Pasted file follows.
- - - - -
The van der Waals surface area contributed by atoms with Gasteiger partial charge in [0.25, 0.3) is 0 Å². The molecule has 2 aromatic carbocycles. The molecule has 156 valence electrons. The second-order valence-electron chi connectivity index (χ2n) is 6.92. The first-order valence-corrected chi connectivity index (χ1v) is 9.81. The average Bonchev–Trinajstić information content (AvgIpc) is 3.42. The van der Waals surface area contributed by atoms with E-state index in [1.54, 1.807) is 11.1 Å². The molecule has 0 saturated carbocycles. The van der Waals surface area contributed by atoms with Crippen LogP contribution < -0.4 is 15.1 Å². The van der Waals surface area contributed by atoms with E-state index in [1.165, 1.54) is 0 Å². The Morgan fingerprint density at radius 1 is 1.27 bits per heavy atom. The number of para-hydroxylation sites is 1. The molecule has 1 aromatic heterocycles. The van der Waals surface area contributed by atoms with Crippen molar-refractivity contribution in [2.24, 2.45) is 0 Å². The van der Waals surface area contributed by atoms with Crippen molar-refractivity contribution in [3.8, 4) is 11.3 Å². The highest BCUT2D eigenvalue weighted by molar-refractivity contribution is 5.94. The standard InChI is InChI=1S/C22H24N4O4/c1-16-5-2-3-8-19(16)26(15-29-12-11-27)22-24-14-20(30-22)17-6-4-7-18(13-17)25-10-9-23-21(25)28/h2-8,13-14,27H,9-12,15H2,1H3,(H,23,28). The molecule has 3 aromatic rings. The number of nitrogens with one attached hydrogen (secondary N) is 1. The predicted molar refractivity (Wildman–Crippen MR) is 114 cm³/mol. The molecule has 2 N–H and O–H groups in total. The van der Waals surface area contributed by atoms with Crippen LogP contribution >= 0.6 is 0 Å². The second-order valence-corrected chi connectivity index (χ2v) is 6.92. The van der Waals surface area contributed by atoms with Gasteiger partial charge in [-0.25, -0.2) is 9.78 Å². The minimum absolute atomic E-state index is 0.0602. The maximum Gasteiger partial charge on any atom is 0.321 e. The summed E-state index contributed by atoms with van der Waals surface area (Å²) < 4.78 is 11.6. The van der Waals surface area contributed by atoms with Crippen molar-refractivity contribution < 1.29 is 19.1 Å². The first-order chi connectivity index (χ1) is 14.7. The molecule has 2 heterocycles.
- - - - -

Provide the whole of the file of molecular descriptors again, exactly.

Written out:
The van der Waals surface area contributed by atoms with Gasteiger partial charge in [0.25, 0.3) is 0 Å². The molecule has 2 aromatic carbocycles. The molecule has 156 valence electrons. The second-order valence-electron chi connectivity index (χ2n) is 6.92. The first-order valence-corrected chi connectivity index (χ1v) is 9.81. The average Bonchev–Trinajstić information content (AvgIpc) is 3.42. The van der Waals surface area contributed by atoms with E-state index in [1.54, 1.807) is 11.1 Å². The molecule has 0 saturated carbocycles. The van der Waals surface area contributed by atoms with Crippen LogP contribution < -0.4 is 15.1 Å². The van der Waals surface area contributed by atoms with E-state index in [1.165, 1.54) is 0 Å². The Morgan fingerprint density at radius 1 is 1.27 bits per heavy atom. The number of para-hydroxylation sites is 1. The molecule has 1 aromatic heterocycles. The van der Waals surface area contributed by atoms with Crippen molar-refractivity contribution in [2.24, 2.45) is 0 Å². The van der Waals surface area contributed by atoms with Crippen molar-refractivity contribution in [3.8, 4) is 11.3 Å². The highest BCUT2D eigenvalue weighted by molar-refractivity contribution is 5.94. The standard InChI is InChI=1S/C22H24N4O4/c1-16-5-2-3-8-19(16)26(15-29-12-11-27)22-24-14-20(30-22)17-6-4-7-18(13-17)25-10-9-23-21(25)28/h2-8,13-14,27H,9-12,15H2,1H3,(H,23,28). The molecule has 3 aromatic rings. The number of nitrogens with one attached hydrogen (secondary N) is 1. The predicted molar refractivity (Wildman–Crippen MR) is 114 cm³/mol. The molecule has 2 N–H and O–H groups in total. The van der Waals surface area contributed by atoms with Crippen LogP contribution >= 0.6 is 0 Å². The second-order valence-corrected chi connectivity index (χ2v) is 6.92. The van der Waals surface area contributed by atoms with Gasteiger partial charge in [-0.25, -0.2) is 9.78 Å². The minimum absolute atomic E-state index is 0.0602. The maximum Gasteiger partial charge on any atom is 0.321 e. The summed E-state index contributed by atoms with van der Waals surface area (Å²) < 4.78 is 11.6. The van der Waals surface area contributed by atoms with Crippen molar-refractivity contribution < 1.29 is 19.1 Å². The first-order chi connectivity index (χ1) is 14.7. The molecule has 2 heterocycles.